President Serzh Sarkisian described Nagorno-Karabakh’s de facto secession from Azerbaijan as “irreversible” as he marked the 23rd anniversary of the establishment of the self-proclaimed republic in Stepanakert on Tuesday.
Sarkisian joined Karabakh’s ethnic Armenian leaders and hundreds of ordinary residents in marching through the town on the occasion. The government-organized procession ended with a wreath-laying ceremony at a memorial to thousands of Karabakh Armenians killed during the successful 1991-1994 war with Azerbaijan.
“The historic choice of the people of Artsakh is an irreversible reality now,” Sarkisian said in a written address to the territory’s population issued earlier in the day.
“You managed to found and build up statehood through the support of the entire nation and, first of all, owing to your inflexible will, your superhuman efforts and enormous sacrifices. The Nagorno-Karabakh Republic stands proudly in the lineup of those nations that boast better organization of public institutions and a powerful army,” added the Karabakh-born president.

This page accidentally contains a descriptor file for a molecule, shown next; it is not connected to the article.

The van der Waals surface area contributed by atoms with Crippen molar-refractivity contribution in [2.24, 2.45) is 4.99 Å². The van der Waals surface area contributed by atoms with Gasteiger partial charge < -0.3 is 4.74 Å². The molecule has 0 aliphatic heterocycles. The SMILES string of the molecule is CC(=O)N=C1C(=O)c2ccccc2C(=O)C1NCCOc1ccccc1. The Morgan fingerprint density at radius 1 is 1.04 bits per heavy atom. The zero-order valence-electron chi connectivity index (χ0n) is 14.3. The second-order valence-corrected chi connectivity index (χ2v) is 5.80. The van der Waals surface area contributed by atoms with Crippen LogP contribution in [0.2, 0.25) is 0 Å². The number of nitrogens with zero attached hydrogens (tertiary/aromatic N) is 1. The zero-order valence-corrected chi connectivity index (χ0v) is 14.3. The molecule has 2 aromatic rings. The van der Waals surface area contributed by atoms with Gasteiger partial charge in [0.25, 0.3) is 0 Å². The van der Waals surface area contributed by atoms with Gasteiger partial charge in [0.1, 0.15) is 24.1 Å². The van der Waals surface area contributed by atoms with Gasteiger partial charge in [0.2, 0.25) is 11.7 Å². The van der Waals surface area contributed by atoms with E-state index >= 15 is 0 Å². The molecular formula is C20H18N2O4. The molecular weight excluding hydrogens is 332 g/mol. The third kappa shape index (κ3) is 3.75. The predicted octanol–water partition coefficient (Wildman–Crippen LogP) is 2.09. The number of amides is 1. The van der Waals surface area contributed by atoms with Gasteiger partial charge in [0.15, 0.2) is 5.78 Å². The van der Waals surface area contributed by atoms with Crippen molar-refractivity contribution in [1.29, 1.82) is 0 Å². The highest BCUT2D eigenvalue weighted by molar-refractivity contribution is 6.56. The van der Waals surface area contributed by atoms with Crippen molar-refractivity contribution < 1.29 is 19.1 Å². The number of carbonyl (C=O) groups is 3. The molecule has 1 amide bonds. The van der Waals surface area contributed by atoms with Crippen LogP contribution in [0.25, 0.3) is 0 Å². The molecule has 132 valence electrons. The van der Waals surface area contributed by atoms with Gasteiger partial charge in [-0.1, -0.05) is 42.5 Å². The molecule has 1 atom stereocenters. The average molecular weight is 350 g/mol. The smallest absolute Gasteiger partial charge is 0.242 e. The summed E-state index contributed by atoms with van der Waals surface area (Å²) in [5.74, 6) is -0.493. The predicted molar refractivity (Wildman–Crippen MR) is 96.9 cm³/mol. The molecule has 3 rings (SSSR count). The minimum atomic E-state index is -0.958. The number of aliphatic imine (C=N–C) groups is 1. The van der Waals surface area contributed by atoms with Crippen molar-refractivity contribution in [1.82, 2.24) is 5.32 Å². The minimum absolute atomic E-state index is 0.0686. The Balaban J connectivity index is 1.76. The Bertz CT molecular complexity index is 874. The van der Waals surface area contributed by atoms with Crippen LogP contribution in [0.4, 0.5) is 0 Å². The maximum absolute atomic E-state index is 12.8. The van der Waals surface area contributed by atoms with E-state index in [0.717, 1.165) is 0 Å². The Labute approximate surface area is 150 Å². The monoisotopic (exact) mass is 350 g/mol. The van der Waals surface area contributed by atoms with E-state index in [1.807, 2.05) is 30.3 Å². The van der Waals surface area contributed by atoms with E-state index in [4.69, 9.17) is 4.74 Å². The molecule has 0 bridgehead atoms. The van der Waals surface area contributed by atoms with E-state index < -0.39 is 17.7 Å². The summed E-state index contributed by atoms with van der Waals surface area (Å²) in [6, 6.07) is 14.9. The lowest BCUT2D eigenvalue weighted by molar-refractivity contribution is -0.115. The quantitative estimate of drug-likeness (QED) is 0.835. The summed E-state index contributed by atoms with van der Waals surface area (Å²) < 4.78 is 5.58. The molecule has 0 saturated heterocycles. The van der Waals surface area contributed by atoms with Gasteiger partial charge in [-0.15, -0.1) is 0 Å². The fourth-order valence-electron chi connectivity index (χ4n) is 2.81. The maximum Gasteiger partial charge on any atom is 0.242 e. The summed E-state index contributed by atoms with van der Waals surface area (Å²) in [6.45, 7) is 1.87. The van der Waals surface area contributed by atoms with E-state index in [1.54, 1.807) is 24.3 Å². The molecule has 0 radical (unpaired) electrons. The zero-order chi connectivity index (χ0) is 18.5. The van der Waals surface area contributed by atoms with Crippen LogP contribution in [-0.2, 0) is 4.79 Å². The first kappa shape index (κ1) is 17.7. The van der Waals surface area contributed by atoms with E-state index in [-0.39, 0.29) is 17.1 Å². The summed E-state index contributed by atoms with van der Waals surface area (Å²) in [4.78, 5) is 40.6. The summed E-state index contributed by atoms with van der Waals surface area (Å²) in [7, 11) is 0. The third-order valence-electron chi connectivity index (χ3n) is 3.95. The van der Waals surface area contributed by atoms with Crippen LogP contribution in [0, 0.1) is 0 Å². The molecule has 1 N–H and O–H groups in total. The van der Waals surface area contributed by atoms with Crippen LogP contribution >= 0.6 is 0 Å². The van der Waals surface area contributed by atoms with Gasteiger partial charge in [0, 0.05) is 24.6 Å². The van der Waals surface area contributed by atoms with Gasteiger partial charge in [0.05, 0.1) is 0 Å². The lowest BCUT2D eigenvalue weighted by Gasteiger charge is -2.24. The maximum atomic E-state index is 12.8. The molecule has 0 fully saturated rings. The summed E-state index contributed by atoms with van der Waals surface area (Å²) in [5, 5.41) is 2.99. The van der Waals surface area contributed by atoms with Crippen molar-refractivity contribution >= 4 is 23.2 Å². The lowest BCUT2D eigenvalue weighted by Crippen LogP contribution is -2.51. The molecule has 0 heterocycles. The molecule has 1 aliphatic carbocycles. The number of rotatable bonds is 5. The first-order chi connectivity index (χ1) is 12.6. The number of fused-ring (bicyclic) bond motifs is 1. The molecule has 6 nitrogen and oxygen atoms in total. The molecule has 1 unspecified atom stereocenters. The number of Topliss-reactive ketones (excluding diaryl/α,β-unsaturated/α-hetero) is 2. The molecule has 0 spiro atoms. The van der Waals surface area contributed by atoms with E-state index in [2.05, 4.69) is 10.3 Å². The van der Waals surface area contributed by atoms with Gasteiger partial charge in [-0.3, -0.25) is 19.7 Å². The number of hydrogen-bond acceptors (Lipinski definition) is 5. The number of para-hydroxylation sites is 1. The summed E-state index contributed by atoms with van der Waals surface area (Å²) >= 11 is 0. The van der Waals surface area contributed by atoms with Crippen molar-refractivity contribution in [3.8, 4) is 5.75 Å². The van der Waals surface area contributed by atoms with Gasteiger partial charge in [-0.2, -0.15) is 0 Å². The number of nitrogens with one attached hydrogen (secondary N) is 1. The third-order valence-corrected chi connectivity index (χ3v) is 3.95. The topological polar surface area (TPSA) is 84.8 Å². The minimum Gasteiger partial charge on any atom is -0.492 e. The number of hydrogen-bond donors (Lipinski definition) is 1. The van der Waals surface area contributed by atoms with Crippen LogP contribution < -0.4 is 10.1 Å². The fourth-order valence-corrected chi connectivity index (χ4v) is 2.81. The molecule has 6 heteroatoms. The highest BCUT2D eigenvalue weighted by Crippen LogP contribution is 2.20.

The still unrecognized Nagorno-Karabakh Republic formally declared itself an independent state in December 1991 following a referendum held amid intensifying clashes between Armenian and Azerbaijani forces. The authorities in both Yerevan and Stepanakert have since ruled out any settlement that would place Karabakh back under Azerbaijani control. The Karabakh Armenians have also been reluctant to withdraw from seven districts in Azerbaijan proper that were fully or partly occupied by them during the war.
“Our aim is to get Azerbaijan to recognize the Karabakh people’s right to determine their own future,” Sarkisian said on August 23, two weeks after holding talks in Russia with Azerbaijan’s President Ilham Aliyev.
Aliyev and other Azerbaijani officials have repeatedly said that Baku will eventually regain control over Karabakh and the surrounding territories.